Testing today are: Kyle Busch, Erik Jones, Clint Bowyer, Aric Almirola, Ryan Blaney, Joey Logano, Jamie McMurray, Alex Bowman, William Byron, Austin Dillon, AJ Allmendinger, Trevor Bayne and Ty Dillon. Chris Buescher is in a Chevy wheelforce car.

Last week, several Cup drivers tested on the course for a day. Bubba Wallace crashed early and left the test because his team did not have a backup car.

Jimmie Johnson had the fastest lap in last week’s session, according to NASCAR timing and scoring. Johnson had a lap at 1 minute, 17.4 seconds. Chase Elliott and Denny Hamlin each had a lap at 1:17.5 last week.

 

 

 

NASCAR America: Paul Menard, Ricky Stenhouse Jr. among winners, losers at Kentucky

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On Monday’s NASCAR America, Steve Letarte and Jeff Burton discussed the winners and losers among drivers in Saturday’s Cup race at Kentucky Speedway.

Letarte singled out Ricky Stenhouse Jr. as one of the losers after he failed to overtake Alex Bowman in the playoff standings. Bowman entered the race as the last driver above the cutoff line for the 16 driver field in the playoffs.

Bowman earned his first DNF after he crashed from a flat tire and finished last.

Meanwhile, Stenhouse finished 26th, one lap down after he had to pit twice early in Stage 1, the first time for a cut tire. He is now nine points behind Bowman for the final playoff spot.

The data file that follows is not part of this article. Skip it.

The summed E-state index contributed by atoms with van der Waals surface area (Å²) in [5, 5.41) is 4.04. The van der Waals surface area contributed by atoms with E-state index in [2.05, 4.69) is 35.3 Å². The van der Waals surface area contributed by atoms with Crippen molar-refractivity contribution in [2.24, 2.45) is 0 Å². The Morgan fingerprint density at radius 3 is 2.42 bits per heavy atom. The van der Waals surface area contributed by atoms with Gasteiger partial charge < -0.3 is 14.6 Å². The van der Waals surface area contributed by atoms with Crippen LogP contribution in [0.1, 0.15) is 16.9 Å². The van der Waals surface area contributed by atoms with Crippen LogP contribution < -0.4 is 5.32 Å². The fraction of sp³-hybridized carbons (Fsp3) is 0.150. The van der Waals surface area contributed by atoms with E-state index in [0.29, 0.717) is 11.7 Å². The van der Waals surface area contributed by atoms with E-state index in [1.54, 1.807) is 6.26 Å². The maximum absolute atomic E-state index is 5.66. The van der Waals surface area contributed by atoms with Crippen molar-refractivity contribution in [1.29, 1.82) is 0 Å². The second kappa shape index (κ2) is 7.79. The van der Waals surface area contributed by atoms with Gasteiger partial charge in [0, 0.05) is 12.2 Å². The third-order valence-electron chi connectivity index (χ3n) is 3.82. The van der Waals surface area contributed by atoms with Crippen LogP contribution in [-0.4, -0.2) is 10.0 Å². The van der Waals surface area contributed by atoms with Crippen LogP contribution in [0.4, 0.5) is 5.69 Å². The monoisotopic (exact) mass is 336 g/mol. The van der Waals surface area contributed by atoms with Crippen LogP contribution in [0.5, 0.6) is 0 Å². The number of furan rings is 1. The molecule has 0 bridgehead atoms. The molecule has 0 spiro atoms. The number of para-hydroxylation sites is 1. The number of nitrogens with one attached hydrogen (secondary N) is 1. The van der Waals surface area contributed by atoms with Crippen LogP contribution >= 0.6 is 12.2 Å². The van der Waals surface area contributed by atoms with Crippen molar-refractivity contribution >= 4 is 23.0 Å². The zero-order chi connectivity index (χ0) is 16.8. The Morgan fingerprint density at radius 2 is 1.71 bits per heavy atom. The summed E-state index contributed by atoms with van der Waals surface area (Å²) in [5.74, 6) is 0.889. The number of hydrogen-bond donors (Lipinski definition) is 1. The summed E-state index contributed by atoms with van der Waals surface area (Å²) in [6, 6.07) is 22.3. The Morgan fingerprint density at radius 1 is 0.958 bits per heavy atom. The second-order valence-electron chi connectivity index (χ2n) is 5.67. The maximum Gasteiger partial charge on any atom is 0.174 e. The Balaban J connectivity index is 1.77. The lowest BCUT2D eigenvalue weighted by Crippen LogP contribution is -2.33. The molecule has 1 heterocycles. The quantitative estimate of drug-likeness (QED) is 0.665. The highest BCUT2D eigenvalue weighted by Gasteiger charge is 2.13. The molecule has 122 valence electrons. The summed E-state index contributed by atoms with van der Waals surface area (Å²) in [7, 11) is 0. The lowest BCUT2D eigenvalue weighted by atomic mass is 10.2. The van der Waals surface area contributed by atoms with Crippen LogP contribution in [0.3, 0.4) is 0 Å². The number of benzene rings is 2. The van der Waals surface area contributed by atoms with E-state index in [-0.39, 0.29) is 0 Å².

“To only gain 10 points on a driver who finished last in the field is a huge missed opportunity,” Letarte said. “When you look at drivers scoring 30, 40, 50 points each, Paul Menard picked up over 30. So the chance was there to gain (on) that bigger group and he just didn’t do it. So when I look at what Ricky Stenhouse did, he really missed probably 15 or 20 points. I know it was a flat tire, there’s always a reason. But in the end you have to make the playoffs, you have to go out there and take it from Alex Bowman, who has put him in that position.”

Burton picked Menard as a winner. The Wood Brothers Racing driver placed 11th Saturday after finishing fifth in Stage 1 and 10th in Stage 2.

He is now 18th in the standings, 23 points back from Bowman

“They performed well, got good stage finishes and did what they needed to do,” Burton said. “This team is starting to get a little bit better every single week. I find it very interesting that back there for that 16th spot it’s really a fight of mediocrity, to be honest with you, and who is going to not mess up.”

Watch the above video for more.